There are countless weight loss diets and so much weight loss advice out there that it can be absolutely overwhelming.
That said, there is one weight loss tip that seems to have a significant amount of universality such that even the most seemingly contradictory weight loss diets hold this same tenet as truth: drinking more water will help you lose weight.
However, because so much weight loss advice is indeed contradictory and often seems based on anecdotes or social media diet trends rather than scientific evidence, many people looking to lose weight are still faced with the question: does drinking water help you lose weight?
So, does drinking a lot of water help you lose weight? Keep reading to find out.
We will look at:
- Does Drinking Water Help You Lose Weight?
- How Can Drinking Water Help You Lose Weight?
- 14-Day Drinking Water For Weight Loss Challenge
Let’s get started!
Does Drinking Water Help You Lose Weight?
Drinking water to lose weight is a common strategy for weight loss, regardless of whatever other particular weight loss diet, weight loss exercise program, or weight loss hacks you are following.
In fact, research suggests that roughly 30 to 60% of adults in the United States increase their water intake when they are trying to lose weight.
But, just because a sizable percentage of people try drinking more water for weight loss does not necessarily mean that drinking a lot of water actually helps you lose weight.
After all, there are tons of weight loss tricks and tips that are thrown around that are based on no research at all and are completely ineffective for short-term weight loss, let alone long-term weight loss results.While almost everyone can think of various weight loss fads and weight loss myths that fall into this camp, the good news is that there is scientific evidence that suggests that increasing your water intake can support weight loss and weight maintenance after losing weight.
While there are potential weight loss benefits of drinking water, it is important to establish that drinking lots of water alone, as your only approach to losing weight, will not result in significant weight loss.
If you want to lose a lot of weight, you will need to make other lifestyle changes, such as reducing your caloric intake with a healthy diet and getting more exercise and physical activity on a consistent basis.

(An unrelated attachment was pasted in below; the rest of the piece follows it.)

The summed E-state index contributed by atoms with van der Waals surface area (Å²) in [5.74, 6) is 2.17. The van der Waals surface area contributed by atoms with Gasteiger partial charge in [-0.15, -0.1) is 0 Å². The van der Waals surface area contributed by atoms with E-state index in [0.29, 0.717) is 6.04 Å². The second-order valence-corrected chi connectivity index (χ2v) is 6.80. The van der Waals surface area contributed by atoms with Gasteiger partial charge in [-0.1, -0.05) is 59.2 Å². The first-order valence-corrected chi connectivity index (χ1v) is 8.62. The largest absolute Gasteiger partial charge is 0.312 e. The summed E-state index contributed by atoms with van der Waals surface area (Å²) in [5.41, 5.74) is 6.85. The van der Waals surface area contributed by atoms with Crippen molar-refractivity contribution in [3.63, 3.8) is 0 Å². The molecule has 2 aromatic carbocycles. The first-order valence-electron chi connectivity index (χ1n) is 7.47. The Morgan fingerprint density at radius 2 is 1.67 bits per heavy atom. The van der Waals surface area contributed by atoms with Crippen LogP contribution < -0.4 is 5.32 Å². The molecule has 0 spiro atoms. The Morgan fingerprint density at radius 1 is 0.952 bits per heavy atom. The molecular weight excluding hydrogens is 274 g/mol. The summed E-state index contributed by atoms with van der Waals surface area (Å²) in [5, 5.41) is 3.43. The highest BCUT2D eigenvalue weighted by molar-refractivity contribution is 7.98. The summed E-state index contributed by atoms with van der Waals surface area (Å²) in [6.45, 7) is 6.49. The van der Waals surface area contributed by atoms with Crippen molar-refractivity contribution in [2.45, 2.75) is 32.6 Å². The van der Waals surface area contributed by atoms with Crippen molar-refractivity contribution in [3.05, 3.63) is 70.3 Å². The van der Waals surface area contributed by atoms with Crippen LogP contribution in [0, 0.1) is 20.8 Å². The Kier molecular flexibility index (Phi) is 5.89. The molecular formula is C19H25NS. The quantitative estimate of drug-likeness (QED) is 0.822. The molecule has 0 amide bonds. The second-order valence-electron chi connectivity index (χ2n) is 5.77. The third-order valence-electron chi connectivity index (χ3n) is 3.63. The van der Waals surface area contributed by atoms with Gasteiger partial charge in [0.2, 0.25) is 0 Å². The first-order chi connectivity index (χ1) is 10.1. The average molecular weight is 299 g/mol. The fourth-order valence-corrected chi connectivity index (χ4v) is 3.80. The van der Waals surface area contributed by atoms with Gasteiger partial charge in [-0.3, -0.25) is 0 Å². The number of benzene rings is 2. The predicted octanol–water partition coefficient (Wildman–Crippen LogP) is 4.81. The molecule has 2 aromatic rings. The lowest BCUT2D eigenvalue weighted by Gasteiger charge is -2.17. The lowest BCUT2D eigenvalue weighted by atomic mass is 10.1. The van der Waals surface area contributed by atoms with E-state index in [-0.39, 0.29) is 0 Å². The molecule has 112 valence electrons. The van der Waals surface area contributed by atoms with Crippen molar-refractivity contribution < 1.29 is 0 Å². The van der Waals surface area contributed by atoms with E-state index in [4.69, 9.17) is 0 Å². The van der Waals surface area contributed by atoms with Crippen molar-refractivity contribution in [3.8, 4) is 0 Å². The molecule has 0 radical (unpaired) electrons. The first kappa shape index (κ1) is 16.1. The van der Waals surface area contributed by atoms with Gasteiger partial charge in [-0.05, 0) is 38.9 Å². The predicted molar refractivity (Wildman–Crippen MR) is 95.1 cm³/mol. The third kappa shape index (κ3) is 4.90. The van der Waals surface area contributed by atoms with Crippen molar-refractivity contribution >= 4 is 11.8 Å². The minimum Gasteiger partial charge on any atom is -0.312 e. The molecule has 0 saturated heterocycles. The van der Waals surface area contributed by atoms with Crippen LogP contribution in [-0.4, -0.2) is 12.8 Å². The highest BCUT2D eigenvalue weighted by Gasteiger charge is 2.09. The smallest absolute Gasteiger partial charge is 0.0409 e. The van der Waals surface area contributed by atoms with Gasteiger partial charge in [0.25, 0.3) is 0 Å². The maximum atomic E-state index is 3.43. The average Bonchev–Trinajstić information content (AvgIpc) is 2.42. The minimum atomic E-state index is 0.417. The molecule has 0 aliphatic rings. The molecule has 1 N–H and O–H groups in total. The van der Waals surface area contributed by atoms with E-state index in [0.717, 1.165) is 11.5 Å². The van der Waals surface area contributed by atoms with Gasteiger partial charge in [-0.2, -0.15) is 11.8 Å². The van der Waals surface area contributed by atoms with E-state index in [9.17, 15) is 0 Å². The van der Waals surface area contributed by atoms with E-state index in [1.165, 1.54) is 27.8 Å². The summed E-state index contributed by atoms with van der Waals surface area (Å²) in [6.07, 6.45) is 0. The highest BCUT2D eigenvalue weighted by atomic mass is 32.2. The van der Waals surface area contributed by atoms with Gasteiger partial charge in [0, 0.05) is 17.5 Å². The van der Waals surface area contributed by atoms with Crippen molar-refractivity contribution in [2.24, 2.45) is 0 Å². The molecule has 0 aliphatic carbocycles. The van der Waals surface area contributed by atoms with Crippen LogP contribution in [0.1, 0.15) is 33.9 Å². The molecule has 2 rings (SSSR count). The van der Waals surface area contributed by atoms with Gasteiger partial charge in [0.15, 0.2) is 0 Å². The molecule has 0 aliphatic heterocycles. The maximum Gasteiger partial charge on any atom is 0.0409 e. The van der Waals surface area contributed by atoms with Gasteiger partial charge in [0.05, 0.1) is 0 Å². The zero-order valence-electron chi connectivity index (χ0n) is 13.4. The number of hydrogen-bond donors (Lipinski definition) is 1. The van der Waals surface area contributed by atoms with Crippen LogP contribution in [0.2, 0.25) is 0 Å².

Drinking water for weight loss can be seen as an adjunct, or an important weight loss behavior that also improves your health, increases your energy levels, and helps control appetite, but it is not a substitution for the overarching principle of weight loss: you have to create a caloric deficit to lose weight.
A caloric deficit refers to a net negative balance between the number of calories you are consuming in the foods and beverages you eat and drink relative to the number of calories you are burning in a day.
If you are in a caloric surplus (eating more calories than you are burning) or in a caloric balance (calories in = calories out), just drinking a lot of water will not help you lose weight or shift your caloric balance for weight loss.
How Can Drinking Water Help You Lose Weight?
There are various ways in which drinking more water can help you lose weight.
In addition to anecdotal evidence from people who have lost weight crediting the weight loss benefits of drinking water for their own success, there are scientific studies that have found that drinking water to lose weight can indeed be an effective strategy for weight loss in the context of a healthy weight loss plan.
Let’s take a look at some of the benefits of drinking water for weight loss and how drinking water can help you lose weight.
The most significant weight loss from drinking water will come for those who are currently drinking caloric beverages such as soda, fruit juice, sports drinks, energy drinks, flavored milk and other milk products, sweetened coffee drinks, etc., and replace them with water.
Again, weight loss goes back to creating a caloric deficit, and because water contains zero calories, swapping a caloric beverage for plain water will reduce your daily caloric intake by however many calories you are drinking with sweetened beverages.